Live Nation Entertainment Inc., the world’s largest live-entertainment company, is not a monopoly and does not coerce acts to play at its venues, a federal judge has ruled in ending a six-year-long antitrust case.
Bethesda-based It’s My Party Inc., and Columbia-based It’s My Ampitheatre Inc., the companies behind the 9:30 Club and Merriweather Post Pavilion, alleged Live Nation lured acts to its venues by offering them national promotion deals while also threatening to withhold money if musicians played at non-Live Nation venues.
The lawsuit specifically refers to the competition for acts between Merriweather and Nissan Pavilion, the Live Nation-owned, outdoor concert venue in Northern Virginia now known as Jiffy Lube Live.
But Senior U.S. District Court Judge J. Frederick Motz agreed with Live Nation’s arguments that promoting shows is a highly localized operation and that there was no evidence Live Nation pressured acts to perform at its venues.
“The facts of this case establish that an artist seeking a promoter in the Baltimore-D.C. region has at least two choices: plaintiff IMP and defendant Live Nation,” Motz wrote in his ruling, filed Thursday.
Beverly Hills, California-based Live Nation said Motz’s ruling “validates its business approach and practices.”
“We feel vindicated that the court was able to see through the baseless allegations by a rival promoter and recognize that the claims of anti-competitive conduct had no merit,” the company said in a statement issued Friday.
Seth Hurwitz, chairman of I.M.P., operator of Merriweather and co-owner of the 9:30 Club, said in an emailed statement that he plans to appeal the ruling.
“The issue is that we were denied the right to a trial, and we believe that was a mistake,” he said. “The merits of the case are to be argued before a jury, not before that opportunity.”
The underlying lawsuit, filed in March 2009, cited multiple artists and bands, including John Mayer and Nine Inch Nails, that were either coerced to appear at Nissan or at least skip an appearance at Merriweather while touring the region.
But Motz noted Nine Inch Nails agreed to play Nissan in 2006 only after Live Nation agreed to pay the band an additional $150,000, and that same year, Mayer stopped at Nissan after being given increased compensation in the form of 100 percent of ticket sales minus expenses.
“Plaintiffs’ cited evidence demonstrates vigorous competition by Merriweather and Nissan in negotiating with artists to perform at their respective venues,” Motz wrote. “Inducing artists to perform at Nissan by increasing their compensation is akin to the ‘attractive package sale’ that courts have upheld as lawful.”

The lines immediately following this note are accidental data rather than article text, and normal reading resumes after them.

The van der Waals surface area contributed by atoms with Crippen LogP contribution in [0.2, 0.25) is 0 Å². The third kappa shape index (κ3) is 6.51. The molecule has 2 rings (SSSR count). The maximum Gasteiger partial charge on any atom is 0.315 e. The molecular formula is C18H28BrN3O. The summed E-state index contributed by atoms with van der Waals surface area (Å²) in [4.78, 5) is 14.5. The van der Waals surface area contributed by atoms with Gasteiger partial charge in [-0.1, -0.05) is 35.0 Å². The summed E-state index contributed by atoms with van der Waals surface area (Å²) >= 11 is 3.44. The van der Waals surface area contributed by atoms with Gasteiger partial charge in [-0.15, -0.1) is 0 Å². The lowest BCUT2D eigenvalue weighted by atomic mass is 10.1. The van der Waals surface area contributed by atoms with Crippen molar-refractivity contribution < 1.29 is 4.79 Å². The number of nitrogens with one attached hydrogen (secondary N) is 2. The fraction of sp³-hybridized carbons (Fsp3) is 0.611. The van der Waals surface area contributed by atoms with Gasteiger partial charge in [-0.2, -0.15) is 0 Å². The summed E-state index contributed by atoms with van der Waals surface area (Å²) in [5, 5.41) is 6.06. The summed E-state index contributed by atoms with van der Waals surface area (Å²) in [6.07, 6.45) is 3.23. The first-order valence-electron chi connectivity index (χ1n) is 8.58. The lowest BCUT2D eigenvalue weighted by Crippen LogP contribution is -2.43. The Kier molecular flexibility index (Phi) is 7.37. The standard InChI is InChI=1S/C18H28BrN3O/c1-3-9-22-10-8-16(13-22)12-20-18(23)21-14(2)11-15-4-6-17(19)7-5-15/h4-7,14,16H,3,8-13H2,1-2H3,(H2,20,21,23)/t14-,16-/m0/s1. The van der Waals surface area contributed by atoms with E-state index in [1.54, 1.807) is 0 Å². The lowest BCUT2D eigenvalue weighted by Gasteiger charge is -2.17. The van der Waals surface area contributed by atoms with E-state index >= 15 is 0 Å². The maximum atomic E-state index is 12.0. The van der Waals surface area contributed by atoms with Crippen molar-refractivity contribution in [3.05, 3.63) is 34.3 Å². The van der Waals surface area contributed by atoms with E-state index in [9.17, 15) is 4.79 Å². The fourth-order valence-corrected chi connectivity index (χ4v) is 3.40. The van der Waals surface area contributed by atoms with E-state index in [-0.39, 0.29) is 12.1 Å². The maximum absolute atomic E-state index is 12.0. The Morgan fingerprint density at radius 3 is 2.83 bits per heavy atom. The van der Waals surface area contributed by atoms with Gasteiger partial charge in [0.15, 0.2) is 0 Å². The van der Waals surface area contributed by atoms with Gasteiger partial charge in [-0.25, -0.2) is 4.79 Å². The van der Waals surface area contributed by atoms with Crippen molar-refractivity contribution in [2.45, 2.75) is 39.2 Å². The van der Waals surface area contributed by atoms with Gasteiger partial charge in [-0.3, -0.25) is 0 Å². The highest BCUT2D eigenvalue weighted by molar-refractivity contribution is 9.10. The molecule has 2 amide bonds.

I.M.P. also took issue with a “co-promotion fee” Live Nation-promoted artists had to pay Live Nation if they wanted to play Merriweather instead of Nissan, calling the fee “coercive.” Nine Inch Nails, for example, could only play Merriweather in 2009 if it gave $100,000 of its earnings from the show toward its overall guaranteed payment from Live Nation.
Live Nation countered the payment is not a punishment but compensates for the profit the company would have made if the band had performed at Nissan. Motz agreed.
“This episode illustrates the opposite of coercion: Nine Inch Nails performed where it wanted — Merriweather — in exchange for offsetting part of the ‘loss’ in Live Nation’s overall revenue from the tour,” he wrote.
Both sides agreed Live Nation’s national concert promotion market share ranged from 60 percent to 66 percent between 2006 and 2010, according to Motz’s opinion. But the judge said “market power” does not prove “monopoly power” and noted the number of concerts at Merriweather increased in that five year span, with the Columbia venue having more concerts than Nissan in four of those years.
“Live Nation is undisputedly large, and utilizes its size and global reach to sign artists to exclusive contracts and steer them to perform in venues that it owns,” he wrote. “With this lawsuit, however, plaintiffs are seeking only ‘the profits they would have realized had competition been reduced.’”
The case is It’s My Party, Inc. et al., v. Live Nation Inc., 1:09-cv-00547-JFM
Live Nation had previously been involved in multidistrict litigation over similar antitrust claims. Those 22 cases were settled and dismissed in June 2012, according to court records.